David Holland, executive director of Empire State NORML, an advocacy group that stands for the National Organization for the Reform of Marijuana Laws, said the proposed bill is well-intended but questionable in regard to its legality.
Under the HOPE Act, the bill is requiring the U.S. Attorney General, the top law enforcement official for the country, whose job is to uphold the federal prohibition on marijuana, to set aside monies to expunge state criminal convictions related to marijuana, Holland said.
Not only does the U.S. Attorney General not have the power to tell states how to operate their criminal justice systems, but those states passed their criminalization of cannabis laws because of the federal prohibition that is still the law of the land, said Holland, a lawyer.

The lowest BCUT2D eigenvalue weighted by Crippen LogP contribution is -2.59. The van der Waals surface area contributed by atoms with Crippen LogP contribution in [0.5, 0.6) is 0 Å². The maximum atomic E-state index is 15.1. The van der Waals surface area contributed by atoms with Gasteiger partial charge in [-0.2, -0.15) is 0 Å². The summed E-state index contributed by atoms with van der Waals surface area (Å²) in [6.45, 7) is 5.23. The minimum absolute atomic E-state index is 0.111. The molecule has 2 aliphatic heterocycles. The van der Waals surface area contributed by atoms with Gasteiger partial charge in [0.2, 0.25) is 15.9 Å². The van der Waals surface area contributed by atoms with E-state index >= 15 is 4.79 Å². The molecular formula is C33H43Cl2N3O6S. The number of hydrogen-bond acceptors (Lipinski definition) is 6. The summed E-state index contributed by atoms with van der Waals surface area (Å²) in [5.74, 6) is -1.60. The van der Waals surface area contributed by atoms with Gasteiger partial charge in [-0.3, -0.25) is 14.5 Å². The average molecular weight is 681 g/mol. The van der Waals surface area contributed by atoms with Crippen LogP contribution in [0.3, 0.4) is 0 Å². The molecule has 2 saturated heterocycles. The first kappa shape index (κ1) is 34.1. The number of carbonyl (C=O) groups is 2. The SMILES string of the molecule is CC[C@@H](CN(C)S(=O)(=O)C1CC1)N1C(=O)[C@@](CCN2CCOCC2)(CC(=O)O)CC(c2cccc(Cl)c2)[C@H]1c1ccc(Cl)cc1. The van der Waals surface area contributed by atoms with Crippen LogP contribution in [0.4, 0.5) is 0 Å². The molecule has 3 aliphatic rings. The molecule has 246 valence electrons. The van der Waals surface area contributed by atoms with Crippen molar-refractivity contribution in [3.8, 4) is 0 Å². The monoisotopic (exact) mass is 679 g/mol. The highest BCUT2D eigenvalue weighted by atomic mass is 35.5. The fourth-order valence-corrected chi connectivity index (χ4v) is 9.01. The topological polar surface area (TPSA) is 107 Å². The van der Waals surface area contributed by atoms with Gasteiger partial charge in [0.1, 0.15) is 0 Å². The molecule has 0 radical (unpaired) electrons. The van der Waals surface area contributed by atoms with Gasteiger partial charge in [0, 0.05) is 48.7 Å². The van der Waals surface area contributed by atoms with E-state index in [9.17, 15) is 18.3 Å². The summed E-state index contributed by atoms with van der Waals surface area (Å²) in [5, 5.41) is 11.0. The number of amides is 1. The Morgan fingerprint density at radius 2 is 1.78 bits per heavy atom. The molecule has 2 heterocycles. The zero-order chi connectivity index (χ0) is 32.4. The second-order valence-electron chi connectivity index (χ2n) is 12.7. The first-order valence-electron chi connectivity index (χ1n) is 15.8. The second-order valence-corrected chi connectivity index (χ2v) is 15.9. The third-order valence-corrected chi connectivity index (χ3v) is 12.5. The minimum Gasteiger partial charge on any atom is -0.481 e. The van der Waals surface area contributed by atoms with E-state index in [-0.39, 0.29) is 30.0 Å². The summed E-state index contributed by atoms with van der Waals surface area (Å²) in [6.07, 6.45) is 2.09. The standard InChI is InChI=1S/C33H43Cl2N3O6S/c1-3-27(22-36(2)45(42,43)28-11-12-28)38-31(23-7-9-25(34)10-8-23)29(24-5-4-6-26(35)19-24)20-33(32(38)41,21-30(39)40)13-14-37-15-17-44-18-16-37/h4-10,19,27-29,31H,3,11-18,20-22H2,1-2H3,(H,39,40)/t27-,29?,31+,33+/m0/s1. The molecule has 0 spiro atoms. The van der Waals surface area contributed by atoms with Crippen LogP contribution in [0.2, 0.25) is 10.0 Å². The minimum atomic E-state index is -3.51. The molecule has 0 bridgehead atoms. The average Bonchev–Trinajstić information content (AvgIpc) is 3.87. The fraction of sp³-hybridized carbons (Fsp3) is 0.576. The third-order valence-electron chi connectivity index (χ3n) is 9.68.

“So the HOPE Act is really trying to get the U.S. Attorney General to expunge criminal convictions for the illegal use of marijuana under state laws which were developed as a result of the federal prohibition in the first place. A kind of absurd scenario, but that’s what it is as a result of the continued irrational perpetuation of marijuana as a Schedule I drug,” Holland said.
Holland lauded the two members of Congress for their efforts “to try and correct the devastating impact that a cannabis conviction can have on the life of the accused.”
However, Holland said they need to pass legislation that is not “piecemeal” and avoids the bigger issue.
“It is time for Congress to take affirmative action and ‘deschedule’ cannabis from the federal controlled substances act,” he said. “The HOPE Act does not come close to addressing that true problem.”
Contact reporter Brian Lee at [email protected] or 518-419-9766.